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Feb 18, 2002

Prisoners to get drug rehab programme

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For many of us, it would be easy to throw away the key after we’ve locked the bad guys behind bars. But rehabilitation is part of the solution, and for the next two weeks officials from the Police Department, the prison and the judiciary, will be meeting to discuss ways of helping drug addicts become constructive citizens. Ann-Marie Williams reports.

Ann-Marie Williams, Reporting

Some twenty-five individuals representing the judiciary, NDACC, prisons and the churches came together this morning to develop a systematic approach to dealing with offenders in the criminal justice system with a substance abuse problem.

The aim is to evaluate the man or woman at the time of arrest, in the prison and to aid in reintegration into the community. Suzette Brann is one of the facilitators at the workshop.

Suzette Brann, Facilitator

“Over about two weeks time, what we will be doing is meeting with various sectors of the community, starting with the police officers, law enforcement, who arrest the person. And in each sector, we will be developing a system that is linked to the next sector, as the prisoners pass from one system to the other… Developing the forms, documentation, the processes, the way you talk to people and deal with the criminals that come into our systems and how we will treat them, and then plan for their reintegration into the community.”

This morning’s session was designed for the law enforcement personnel. Brann says the wheel need not be re-invented, as services are already in place.

Suzette Brann

“We already have police officers that arrest these people in to community. We already have the Magistrate that try these people in the court. We already have the service providers that do services. What we’re trying to do is to help each one of those segments link together. So we’re not asking for a whole bunch of money to start something new, we’re trying to figure out how we use existing resources to link them properly into a cohesive whole that services and wraps around the offender and gives them the services that they need.”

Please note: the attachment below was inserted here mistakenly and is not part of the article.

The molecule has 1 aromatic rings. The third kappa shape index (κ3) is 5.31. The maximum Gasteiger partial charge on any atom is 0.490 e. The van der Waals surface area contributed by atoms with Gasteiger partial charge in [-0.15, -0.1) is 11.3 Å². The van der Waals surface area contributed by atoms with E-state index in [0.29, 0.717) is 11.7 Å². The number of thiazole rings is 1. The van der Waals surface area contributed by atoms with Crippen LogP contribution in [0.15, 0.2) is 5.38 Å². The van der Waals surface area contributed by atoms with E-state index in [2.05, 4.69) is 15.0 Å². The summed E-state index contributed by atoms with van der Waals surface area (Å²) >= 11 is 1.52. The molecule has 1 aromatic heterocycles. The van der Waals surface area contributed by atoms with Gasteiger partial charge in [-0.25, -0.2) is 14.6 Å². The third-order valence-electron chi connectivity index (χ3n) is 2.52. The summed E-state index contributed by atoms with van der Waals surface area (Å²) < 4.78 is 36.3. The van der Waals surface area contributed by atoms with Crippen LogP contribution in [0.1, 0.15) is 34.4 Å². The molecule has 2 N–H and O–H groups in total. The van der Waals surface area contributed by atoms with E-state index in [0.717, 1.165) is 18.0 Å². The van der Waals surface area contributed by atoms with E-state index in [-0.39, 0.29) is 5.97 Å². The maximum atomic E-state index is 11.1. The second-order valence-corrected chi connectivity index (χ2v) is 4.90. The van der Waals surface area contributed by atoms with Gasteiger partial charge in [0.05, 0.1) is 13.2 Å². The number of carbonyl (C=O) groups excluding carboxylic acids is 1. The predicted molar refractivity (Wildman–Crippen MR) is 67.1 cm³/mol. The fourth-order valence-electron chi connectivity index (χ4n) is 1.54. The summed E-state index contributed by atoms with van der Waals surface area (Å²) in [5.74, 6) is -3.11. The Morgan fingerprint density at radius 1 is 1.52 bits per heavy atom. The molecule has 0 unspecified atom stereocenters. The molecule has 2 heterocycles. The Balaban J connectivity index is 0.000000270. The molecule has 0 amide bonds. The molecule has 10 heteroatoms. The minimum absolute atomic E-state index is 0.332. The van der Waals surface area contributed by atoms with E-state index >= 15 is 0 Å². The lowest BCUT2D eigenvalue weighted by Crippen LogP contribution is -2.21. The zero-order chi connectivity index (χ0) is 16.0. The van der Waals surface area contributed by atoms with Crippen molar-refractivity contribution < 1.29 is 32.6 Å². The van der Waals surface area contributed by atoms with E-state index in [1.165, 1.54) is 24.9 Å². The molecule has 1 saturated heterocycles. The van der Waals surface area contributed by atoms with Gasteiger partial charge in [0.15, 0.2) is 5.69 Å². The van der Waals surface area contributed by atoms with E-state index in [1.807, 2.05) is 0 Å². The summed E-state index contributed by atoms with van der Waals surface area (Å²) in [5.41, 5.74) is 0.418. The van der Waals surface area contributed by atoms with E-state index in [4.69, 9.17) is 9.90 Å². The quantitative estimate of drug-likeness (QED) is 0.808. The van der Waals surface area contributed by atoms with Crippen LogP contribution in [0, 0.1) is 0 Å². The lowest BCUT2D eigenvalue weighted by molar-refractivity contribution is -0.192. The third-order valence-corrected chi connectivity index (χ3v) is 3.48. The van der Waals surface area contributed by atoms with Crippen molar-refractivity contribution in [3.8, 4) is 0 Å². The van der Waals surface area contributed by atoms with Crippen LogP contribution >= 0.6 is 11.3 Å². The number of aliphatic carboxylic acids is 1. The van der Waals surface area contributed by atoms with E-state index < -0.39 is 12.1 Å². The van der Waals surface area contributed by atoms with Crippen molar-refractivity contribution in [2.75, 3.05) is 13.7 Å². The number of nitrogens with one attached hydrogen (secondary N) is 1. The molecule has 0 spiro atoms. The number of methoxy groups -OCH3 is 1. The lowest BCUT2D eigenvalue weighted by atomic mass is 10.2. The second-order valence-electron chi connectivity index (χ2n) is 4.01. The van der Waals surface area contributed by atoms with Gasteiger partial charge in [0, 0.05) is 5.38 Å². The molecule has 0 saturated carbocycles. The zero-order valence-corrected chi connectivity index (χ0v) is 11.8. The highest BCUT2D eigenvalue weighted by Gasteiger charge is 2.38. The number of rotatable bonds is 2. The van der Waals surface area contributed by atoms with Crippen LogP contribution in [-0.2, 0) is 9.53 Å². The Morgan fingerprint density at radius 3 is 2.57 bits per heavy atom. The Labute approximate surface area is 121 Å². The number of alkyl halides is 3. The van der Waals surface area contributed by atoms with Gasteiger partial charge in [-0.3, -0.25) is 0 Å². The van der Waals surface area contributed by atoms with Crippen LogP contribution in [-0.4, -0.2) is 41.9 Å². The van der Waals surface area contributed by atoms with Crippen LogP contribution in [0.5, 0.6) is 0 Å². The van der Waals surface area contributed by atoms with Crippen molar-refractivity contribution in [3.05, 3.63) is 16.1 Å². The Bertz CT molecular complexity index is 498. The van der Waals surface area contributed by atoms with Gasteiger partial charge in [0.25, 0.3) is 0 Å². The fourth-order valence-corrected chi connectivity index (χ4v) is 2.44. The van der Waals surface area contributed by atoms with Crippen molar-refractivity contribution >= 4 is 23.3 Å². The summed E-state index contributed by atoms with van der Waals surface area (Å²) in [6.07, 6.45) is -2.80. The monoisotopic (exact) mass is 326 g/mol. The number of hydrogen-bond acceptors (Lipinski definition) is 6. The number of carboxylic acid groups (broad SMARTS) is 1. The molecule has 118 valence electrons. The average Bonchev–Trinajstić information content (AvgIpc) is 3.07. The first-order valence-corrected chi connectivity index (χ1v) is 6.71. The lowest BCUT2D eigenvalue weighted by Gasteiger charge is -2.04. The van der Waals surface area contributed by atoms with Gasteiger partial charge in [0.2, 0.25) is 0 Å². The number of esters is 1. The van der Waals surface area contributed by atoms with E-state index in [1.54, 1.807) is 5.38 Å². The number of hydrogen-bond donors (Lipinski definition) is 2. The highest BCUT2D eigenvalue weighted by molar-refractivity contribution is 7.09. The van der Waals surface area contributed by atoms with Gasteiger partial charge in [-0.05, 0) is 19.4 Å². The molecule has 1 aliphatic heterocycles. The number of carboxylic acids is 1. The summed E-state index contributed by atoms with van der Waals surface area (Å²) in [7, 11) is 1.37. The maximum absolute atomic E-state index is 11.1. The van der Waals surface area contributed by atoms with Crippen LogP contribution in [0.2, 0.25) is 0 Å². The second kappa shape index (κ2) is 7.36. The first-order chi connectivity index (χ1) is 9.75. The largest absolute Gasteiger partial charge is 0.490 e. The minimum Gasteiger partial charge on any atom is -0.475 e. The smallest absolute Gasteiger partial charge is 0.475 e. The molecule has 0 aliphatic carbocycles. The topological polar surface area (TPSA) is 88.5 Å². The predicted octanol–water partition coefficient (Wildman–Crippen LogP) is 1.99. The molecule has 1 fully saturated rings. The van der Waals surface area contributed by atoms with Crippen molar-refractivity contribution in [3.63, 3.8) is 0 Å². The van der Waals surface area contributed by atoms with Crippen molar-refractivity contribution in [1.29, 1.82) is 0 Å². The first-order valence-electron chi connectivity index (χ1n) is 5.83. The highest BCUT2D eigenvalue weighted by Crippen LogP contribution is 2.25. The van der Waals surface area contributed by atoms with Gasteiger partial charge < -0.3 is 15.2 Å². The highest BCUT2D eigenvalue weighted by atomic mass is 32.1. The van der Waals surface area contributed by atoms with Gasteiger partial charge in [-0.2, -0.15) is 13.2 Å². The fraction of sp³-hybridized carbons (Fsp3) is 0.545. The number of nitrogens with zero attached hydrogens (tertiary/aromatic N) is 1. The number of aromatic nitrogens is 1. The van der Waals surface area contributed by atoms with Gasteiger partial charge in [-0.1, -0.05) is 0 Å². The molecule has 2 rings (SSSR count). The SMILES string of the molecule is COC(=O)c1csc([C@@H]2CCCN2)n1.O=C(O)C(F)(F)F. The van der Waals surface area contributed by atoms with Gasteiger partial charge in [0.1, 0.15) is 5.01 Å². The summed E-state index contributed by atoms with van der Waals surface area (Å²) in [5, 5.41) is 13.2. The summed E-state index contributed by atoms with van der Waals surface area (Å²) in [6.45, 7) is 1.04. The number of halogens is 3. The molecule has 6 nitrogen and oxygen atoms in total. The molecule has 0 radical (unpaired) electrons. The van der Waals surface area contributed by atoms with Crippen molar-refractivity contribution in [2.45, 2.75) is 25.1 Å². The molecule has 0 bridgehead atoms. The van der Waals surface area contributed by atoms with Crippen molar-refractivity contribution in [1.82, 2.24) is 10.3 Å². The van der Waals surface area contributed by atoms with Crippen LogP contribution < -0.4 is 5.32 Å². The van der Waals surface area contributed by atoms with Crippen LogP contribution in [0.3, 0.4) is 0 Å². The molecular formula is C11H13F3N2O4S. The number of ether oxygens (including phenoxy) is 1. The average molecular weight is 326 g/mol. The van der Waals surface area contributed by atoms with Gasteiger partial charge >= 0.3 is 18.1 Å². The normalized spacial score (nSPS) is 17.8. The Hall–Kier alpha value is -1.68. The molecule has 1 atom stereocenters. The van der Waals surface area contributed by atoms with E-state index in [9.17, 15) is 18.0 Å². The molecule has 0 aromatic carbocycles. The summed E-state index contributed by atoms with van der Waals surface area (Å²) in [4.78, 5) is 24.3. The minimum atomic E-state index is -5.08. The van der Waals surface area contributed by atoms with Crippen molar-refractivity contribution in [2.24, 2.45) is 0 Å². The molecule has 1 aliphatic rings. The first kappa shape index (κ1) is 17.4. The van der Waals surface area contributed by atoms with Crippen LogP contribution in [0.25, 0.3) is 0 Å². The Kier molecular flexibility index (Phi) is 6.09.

And what is needed might be easier said than done, especially as it relates to an offender’s re-entry into the community. Ornel Brooks is the Executive Director of NDACC, an organisation which will be responsible for the aftercare.

Ornel Brooks, Executive Dir., NDACC

“At present, there isn’t any reintegration that goes on. And this is sad, because two things occur; one is that the inmate on being release comes back to the same environment and that’s not by choice. Also, the larger society is somewhat guilty in this particular area because it is the tendency of all of us to ostracise these people and treat them as though they should not be forgiven, that these people maybe are only taking lip service about being rehabilitated. So what we want to see, is that at the conclusion of this seminar, I will make representation to government to put in place the type of mechanisms that are required for proper reintegration. And of course, the broader society will have to play its role.”

Ann-Marie Williams for News 5.

The workshop, which runs for two weeks at the Radisson, will be conducted in three phases. Phase one deals with arrest and trial, phase two: incarceration and phase three involves the re-integration of the recovering addict into society.

Viewers please note: This Internet newscast is a verbatim transcript of our evening television newscast. Where speakers use Kriol, we attempt to faithfully reproduce the quotes using a standard spelling system.

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